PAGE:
Jan 22 2015
The Super Bowl is approaching and we’ll naturally see some type of tribute paid to the military – maybe a flyover before the game; military members bringing out the flag; or, an ad for a beer company who hopes that showing respect for the military will cause people to crack open a cold one.
This is all good. I think it’s nice to see our military members appreciated, as long as it isn’t patronizing or for obvious commercial purposes (sorry Bud and Miller). And I think it’s great that the NFL, NBA, etc. think about including these tributes.
What irritates me is when the individuals involved in sports (athletes, coaches, general mangers) start comparing themselves to military members. What ticked me off recently is hearing the new GM for the Jets say he was “ready to go war” with his new coach. And a former tight end with the Broncos talked about how he “would take a bullet” for the team’s new coach.
We’ve heard stories of a soldier throwing himself on a grenade to save his comrades, so to hear an athlete say he’d take a bullet for a coach is insulting to those who really are prepared to actually do this act.
Granted, people such as athletes, coaches, and GMs are dedicated, ambitious, disciplined, and, in the athlete’s cases, in good physical shape (well, except for baseball players and kickers). But there’s a big difference in an athlete’s dedication to his team and sport (and a large paycheck) and a soldier knowing that he or she might be required to die for his or her country. Athletes, coaches, and GMs are paid to entertain – they won’t be in a position to possibly die for their country.
I realize that sports are just entertainment, yet when I hear people in that industry make these comparisons it does irritate me because it diminishes what our active duty members are doing out there – for a lot less money and a lot less publicity (and while having Congress call for cuts to their benefits).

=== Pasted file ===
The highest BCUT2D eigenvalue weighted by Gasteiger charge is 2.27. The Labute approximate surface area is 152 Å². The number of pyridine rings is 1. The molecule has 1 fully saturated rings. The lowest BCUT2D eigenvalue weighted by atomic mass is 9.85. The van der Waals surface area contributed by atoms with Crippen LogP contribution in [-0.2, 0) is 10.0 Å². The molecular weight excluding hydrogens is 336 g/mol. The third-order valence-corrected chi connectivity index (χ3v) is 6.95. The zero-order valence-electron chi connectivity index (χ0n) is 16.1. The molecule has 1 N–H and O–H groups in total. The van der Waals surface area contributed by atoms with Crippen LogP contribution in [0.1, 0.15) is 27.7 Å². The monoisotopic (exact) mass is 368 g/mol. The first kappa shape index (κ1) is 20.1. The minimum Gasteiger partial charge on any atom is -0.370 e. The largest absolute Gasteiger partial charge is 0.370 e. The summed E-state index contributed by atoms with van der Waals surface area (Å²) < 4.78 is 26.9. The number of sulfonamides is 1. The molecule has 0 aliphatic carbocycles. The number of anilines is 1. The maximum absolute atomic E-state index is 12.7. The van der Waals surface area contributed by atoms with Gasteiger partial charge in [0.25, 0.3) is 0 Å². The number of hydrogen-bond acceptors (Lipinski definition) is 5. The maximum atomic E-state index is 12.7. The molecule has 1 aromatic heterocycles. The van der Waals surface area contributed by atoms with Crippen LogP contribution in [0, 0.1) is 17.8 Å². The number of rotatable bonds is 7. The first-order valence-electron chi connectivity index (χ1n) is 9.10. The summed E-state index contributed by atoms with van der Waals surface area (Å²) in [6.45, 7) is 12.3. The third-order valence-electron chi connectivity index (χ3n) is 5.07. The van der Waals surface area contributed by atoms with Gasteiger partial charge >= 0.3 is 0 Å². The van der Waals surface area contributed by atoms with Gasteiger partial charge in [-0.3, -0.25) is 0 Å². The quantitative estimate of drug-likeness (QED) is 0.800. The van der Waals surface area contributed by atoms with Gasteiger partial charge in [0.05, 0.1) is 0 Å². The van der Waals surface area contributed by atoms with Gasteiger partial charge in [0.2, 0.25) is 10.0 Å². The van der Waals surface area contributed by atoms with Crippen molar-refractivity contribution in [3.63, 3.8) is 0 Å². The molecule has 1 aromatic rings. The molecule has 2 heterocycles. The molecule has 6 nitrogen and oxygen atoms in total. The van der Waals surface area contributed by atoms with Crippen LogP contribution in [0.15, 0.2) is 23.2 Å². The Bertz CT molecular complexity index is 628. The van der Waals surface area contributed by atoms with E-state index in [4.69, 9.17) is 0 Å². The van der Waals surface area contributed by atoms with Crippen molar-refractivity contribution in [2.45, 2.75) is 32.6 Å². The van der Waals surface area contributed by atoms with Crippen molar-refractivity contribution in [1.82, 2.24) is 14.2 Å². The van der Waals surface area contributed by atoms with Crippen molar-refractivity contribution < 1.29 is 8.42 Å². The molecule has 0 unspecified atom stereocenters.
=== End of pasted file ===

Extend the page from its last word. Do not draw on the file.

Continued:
I think the time to compare athletes and servicemembers is when we’re discussing those athletes who have sacrificed their careers to serve their country – Pat Tillman, Ted Williams, Bob Feller, etc.
Hopefully, we’ll have a good Super Bowl (if the Patriots can stop cheating) with post-game comments confined to how hard someone played and how happy they were to win – and not some false analogy to being a soldier.
I forget where I read this, but this seems to sum up the topic: “Comparing millionaire athletes who play a game to underpaid military personnel who are often called upon to risk their lives on a daily basis is not wise.”
Image caption: U.S. Soldiers of HHC, 1st Brigade Combat Team, 82nd Airborne Division, stand for the National Anthem prior to Super Bowl 44 at Camp Ramadi, Iraq, Feb. 8. Super Bowl 44 pitted the NFC Champion New Orleans Saints against the AFC Champion Indianapolis Colts.